I was recently doing edits on a book with an author and she had a prologue that was quite suitable to the book, something that had happened 20 years or so prior to the actual story, but was necessary info to the development of the characters and told in a way that started the book with great action. I was reading along in the book and when I came to the end, she’d titled what I felt was the last chapter (it had the resolution of the H/h’s romance in it and occured just several hours after the previous chapter) labeled as an Epilogue. It jarred me. I asked her about this and she told me she was taught and felt that prologues and epilogues were like bookends. If you have one, you must have the other. So she’d decided that what I read as the last chapter (on all my read-throughs) was an epilogue. That was a new one to me, both as an editor and a reader. She quoted an RWR interview as the place where the analogy was made by several authors/editors.

Truly, it never occurred to me that you’d have to have both. And to be frank, it doesn’t make a lick of sense to me, lolol. Sometimes a prologue is needed to introduce action that occurred long before the body of the story, or to set up the story in some way (perhaps in a unique POV not used during the book). But an epilogue is often used to show the characters months or years down the road. Kind of a peek into how they’ve moved along. Some readers say they love epilogues, some say they despise them and skip reading them. I can’t specifically recall a lot of people expressing such strong emotions about prologues, though I’m sure they’re out there.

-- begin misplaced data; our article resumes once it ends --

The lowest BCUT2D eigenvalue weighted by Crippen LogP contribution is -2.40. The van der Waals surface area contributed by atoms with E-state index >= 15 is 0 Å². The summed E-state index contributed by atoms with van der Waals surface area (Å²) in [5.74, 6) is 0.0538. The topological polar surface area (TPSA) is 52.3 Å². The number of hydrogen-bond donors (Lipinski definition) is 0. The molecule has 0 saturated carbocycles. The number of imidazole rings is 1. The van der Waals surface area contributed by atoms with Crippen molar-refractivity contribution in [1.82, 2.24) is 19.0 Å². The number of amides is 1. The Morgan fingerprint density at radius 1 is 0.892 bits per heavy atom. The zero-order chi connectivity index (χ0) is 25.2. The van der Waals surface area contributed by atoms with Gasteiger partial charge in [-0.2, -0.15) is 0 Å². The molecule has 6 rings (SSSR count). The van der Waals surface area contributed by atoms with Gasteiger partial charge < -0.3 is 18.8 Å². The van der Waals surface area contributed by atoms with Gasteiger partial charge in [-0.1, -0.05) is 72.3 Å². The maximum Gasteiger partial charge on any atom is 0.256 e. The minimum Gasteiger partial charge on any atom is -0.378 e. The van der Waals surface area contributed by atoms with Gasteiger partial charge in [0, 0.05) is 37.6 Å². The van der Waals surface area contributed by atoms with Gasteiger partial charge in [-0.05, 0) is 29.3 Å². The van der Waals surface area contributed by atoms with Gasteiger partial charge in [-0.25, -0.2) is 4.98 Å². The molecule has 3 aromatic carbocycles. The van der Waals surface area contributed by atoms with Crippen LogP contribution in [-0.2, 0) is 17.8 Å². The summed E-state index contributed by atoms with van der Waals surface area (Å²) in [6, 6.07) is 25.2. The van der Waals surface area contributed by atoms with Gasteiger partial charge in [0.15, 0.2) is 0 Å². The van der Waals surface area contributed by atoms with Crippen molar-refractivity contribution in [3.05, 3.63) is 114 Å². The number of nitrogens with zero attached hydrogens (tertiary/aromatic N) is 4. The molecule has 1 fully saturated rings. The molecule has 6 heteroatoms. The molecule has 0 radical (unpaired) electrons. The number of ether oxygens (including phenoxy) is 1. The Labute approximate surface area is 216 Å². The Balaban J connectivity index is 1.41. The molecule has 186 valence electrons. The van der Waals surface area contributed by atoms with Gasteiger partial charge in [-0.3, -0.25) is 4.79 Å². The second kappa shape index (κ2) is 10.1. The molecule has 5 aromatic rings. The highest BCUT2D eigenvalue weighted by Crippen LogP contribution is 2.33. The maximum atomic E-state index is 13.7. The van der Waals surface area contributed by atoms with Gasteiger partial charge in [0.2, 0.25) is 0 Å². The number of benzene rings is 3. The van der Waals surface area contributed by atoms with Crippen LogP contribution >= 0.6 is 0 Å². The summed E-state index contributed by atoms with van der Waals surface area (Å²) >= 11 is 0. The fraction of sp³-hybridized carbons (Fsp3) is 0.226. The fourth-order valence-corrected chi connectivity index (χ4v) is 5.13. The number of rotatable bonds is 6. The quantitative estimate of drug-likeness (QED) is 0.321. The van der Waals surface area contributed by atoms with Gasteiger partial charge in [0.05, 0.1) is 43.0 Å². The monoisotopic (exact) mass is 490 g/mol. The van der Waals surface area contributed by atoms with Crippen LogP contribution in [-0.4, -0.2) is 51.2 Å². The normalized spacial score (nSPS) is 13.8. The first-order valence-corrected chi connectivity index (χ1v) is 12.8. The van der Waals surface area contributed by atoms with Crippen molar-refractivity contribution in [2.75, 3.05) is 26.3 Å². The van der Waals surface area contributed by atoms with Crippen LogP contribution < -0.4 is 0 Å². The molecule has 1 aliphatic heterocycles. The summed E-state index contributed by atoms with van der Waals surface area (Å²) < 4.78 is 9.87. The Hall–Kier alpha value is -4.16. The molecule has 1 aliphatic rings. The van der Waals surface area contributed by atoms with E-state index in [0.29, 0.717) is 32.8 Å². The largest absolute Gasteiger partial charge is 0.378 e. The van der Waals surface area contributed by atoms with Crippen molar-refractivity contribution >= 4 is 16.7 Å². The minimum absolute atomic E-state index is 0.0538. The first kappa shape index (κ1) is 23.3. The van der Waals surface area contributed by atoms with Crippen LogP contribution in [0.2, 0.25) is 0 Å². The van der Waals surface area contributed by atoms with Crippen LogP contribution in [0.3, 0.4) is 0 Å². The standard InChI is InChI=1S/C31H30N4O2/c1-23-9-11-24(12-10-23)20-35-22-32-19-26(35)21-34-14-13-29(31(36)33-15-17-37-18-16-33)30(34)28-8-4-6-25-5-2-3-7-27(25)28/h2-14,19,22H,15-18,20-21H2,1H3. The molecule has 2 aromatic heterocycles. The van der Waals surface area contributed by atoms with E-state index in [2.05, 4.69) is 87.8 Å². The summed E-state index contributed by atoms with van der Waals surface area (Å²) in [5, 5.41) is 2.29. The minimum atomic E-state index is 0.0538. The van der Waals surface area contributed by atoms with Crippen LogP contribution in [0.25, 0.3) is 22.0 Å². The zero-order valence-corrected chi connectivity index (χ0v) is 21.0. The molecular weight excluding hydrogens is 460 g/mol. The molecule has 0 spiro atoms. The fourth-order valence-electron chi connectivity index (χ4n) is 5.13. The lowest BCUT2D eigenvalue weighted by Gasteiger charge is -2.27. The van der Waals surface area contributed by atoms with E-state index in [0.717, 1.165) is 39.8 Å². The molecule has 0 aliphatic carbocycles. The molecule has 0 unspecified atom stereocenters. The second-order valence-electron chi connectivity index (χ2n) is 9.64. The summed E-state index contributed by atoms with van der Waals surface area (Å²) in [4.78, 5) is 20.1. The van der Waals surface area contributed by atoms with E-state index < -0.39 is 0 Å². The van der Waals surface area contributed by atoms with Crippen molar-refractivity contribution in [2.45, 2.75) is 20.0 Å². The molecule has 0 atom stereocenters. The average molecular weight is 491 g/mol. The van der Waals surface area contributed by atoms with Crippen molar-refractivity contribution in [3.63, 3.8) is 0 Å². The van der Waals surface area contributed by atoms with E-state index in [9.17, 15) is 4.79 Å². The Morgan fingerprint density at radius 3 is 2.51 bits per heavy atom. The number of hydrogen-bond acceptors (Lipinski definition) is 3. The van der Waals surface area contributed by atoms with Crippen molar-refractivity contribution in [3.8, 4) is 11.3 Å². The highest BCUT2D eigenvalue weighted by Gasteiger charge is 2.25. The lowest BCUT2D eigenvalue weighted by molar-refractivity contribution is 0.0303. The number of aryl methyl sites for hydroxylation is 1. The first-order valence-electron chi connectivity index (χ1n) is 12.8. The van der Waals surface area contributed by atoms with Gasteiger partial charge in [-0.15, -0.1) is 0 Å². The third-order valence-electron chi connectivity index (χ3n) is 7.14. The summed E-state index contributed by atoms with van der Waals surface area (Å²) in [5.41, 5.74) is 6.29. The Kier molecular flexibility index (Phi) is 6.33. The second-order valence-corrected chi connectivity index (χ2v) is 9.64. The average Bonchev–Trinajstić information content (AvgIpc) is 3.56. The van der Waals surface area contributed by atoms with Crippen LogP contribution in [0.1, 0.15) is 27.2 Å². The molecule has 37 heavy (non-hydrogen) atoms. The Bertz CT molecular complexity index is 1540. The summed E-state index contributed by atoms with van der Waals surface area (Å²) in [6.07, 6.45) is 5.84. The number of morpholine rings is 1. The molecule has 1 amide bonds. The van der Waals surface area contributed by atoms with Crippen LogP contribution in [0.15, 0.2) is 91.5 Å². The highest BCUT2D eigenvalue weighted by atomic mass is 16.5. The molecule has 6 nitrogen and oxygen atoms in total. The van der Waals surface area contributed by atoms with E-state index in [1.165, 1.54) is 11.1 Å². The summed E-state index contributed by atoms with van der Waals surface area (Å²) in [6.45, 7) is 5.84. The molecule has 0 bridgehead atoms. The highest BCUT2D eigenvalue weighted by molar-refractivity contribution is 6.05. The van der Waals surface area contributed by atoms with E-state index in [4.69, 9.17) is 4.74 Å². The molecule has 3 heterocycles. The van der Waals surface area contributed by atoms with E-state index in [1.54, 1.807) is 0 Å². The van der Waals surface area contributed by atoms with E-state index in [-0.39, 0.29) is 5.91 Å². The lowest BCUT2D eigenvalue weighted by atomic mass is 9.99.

Essentially, to me, the idea is that you use a prologue and/or epilogue because the story demands them, not because someone told you that you always have to have both. I don’t *get* that becuase that smacks to me of forcing something, conforming your story to a rule *grin*

So here’s the question for the day. As a reader, do you like prologues and/or epilogues and do you notice if there’s one but not another? And if you’re an author (editor/publisher/or other industry professional) can you explain the bookends theory to me in a way that I might buy into? Or would you care to disagree with it?

Oh, and just so no one thinks I’m blogging out of turn, I told the author I was going to use this as a blog topic. And the epilogue? It’s the last chapter in the final copy because in this particular book, I felt that strongly about this instance of it.

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